KDevelop4 Beta4
On Monday KDevelop4 will go into a mini-freeze with only bugfixes allowed, before releasing the next beta middle of the week. We want to make sure to release a high-quality and stable beta. We have released beta3 just a week ago, but that was a bit premature, as it doesn’t contain some features that we want feedback about, and there were quite a few important last-minute bug-fixes that we would have liked to add, but the release process was already a bit too far at that point.

March 13, 2009

Really rapid C++ development with KDevelop4

Filed under: KDE,KDevelop — zwabel @ 8:52 pm

Code Assistants
When developing for a statically typed language like C++, there usually is quite a bit of redundancy during the development, especially when creating a completely new piece of code. A powerful IDE with deep code understandic theoretically could save a significant amount of the writing work. My goal with KDevelop4 is to allow the user only to concentrate on the “content” of the code, without wasting too much time with creating or adapting declarations in several different places.

To reach this goal, code-completion is not enough. Sometimes it is not possible to properly guess what the user wants to do during typing, but once a statement is completed, it becomes clear. Also the completion-list is not suitable as a user-interface for everything.

During the last weeks I have implement an Assistant architecture within KDevelop. In general it is kind of similar to the bulbs or paperclips known from several office applications, with the main difference of actually bein useful. 🙂 An assistant can watch the happenings in the editor, duchain, etc., and pop up a non-intrusive popup with some keyboard-accessible options as soon as the assistant thinks it can do something useful for the user.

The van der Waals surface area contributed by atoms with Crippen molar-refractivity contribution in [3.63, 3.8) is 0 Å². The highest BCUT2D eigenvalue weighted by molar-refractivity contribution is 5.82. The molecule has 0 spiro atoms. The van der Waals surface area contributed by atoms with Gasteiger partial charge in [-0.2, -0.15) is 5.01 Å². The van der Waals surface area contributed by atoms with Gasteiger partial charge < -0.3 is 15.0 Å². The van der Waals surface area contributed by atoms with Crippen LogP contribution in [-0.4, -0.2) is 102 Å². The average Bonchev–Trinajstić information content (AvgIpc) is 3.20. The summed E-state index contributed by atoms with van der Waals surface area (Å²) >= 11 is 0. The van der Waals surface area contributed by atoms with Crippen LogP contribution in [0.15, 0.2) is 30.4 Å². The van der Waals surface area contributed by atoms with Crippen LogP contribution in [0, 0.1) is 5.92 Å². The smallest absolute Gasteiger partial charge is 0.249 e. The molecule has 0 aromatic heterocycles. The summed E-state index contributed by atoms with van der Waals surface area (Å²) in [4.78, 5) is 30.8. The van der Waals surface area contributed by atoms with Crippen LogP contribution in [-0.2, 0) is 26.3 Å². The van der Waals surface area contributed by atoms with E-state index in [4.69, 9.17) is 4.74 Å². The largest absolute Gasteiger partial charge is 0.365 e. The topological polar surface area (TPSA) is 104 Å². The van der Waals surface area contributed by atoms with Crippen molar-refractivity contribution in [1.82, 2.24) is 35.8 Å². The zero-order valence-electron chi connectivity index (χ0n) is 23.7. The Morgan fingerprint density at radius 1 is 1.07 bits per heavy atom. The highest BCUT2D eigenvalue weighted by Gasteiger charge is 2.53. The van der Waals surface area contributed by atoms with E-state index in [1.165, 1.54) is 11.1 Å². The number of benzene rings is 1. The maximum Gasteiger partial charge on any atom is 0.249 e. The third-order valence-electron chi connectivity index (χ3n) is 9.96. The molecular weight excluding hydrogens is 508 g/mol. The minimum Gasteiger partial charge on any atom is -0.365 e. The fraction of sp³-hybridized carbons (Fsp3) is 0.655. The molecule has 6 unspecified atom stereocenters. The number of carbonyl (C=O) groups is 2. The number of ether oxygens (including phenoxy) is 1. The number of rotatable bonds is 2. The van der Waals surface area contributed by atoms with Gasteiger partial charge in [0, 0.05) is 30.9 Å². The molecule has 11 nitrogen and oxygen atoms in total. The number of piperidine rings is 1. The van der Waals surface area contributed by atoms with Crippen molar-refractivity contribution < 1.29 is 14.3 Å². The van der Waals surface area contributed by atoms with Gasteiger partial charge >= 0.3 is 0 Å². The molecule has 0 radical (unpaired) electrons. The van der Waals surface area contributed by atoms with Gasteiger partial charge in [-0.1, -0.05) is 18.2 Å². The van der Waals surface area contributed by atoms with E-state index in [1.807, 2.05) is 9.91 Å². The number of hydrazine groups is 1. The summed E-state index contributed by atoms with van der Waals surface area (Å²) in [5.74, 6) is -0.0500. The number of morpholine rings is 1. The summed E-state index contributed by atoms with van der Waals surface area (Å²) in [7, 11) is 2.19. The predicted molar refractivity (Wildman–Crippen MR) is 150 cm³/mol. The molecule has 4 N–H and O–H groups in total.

Declarations/Definitions
The first assistant I implemented already more than a week ago was one that could automatically adapt changed function-signatures of declarations and definitions. Personally I hate having to do exactly the same thing twice, thus this thing compes very handy. As soon as you significantly change a definition- or declaration-signature, you will see this:
signature_assistant_11
At the bottom you see the assistant popup. Every popup has an associated action with a number, and you can execute the action using the ALT+Number combination. So you will get this effect:
signature_assistant_2
This is already a quite useful assistant, since it saves you from a part of C++ that I personally sometimes find a bit frustrating. But not any more. 🙂

Automatic Declaration Creation
There is other much more significant types of redundancy when programming for statically typed languages. One such example is iterator names. Why do I always have to write out their name completely? Even with code-completion, it sucks, since the iterator variable type is logically completely determined alone by the value you assign to it. Now with KDevelop, you can save a lot of this. If the type of the variable is determined by the assignment, just don’t write the type by yourself, but let the IDE do it for you:
local_declaration_assistant_1
Just push ALT+1 and get this:
local_declaration_assistant_21

Now when you’re designing an algorithm, you can just write as if you were writing python, and let KDevelop create the variable declarations for you:
variable_declaration_assistant_1
The assistant gives you this:
variable_declaration_assistant_2
But it gets even more interesting. If you try calling a function that does not exist yet, you will get this option:
function_declaration_assistant_1
And the assistant will give you this, notice that even the return-type has been correctly matched to the context:
function_declaration_assistant_2

This also works within the local class:
local_function_declaration_assistant_1
Here the result, notice that the return-type is automatically a reference when you assign something to it in the call:
local_function_declaration_assistant_2